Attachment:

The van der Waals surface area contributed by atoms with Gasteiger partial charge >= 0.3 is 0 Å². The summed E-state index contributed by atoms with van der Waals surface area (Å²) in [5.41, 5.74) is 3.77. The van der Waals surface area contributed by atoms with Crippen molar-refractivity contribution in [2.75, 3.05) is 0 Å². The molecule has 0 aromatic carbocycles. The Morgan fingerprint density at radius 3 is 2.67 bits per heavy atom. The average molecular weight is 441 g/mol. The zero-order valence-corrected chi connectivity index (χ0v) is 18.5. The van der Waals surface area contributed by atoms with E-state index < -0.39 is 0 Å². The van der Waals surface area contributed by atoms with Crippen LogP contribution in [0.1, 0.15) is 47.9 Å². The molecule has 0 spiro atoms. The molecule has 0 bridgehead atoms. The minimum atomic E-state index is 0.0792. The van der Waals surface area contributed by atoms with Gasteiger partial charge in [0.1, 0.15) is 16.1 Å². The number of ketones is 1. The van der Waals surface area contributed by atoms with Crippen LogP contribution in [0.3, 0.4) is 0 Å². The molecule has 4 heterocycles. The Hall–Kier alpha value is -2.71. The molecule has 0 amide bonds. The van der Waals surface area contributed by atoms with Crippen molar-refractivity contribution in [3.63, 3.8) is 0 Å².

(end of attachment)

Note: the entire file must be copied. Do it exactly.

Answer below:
The van der Waals surface area contributed by atoms with Gasteiger partial charge >= 0.3 is 0 Å². The summed E-state index contributed by atoms with van der Waals surface area (Å²) in [5.41, 5.74) is 3.77. The van der Waals surface area contributed by atoms with Crippen molar-refractivity contribution in [2.75, 3.05) is 0 Å². The molecule has 0 aromatic carbocycles. The Morgan fingerprint density at radius 3 is 2.67 bits per heavy atom. The average molecular weight is 441 g/mol. The zero-order valence-corrected chi connectivity index (χ0v) is 18.5. The van der Waals surface area contributed by atoms with E-state index < -0.39 is 0 Å². The van der Waals surface area contributed by atoms with Crippen LogP contribution in [0.1, 0.15) is 47.9 Å². The molecule has 0 spiro atoms. The molecule has 0 bridgehead atoms. The minimum atomic E-state index is 0.0792. The van der Waals surface area contributed by atoms with Gasteiger partial charge in [0.1, 0.15) is 16.1 Å². The number of ketones is 1. The van der Waals surface area contributed by atoms with Crippen LogP contribution in [0.3, 0.4) is 0 Å². The molecule has 4 heterocycles. The Hall–Kier alpha value is -2.71. The molecule has 0 amide bonds. The van der Waals surface area contributed by atoms with Crippen molar-refractivity contribution in [3.63, 3.8) is 0 Å².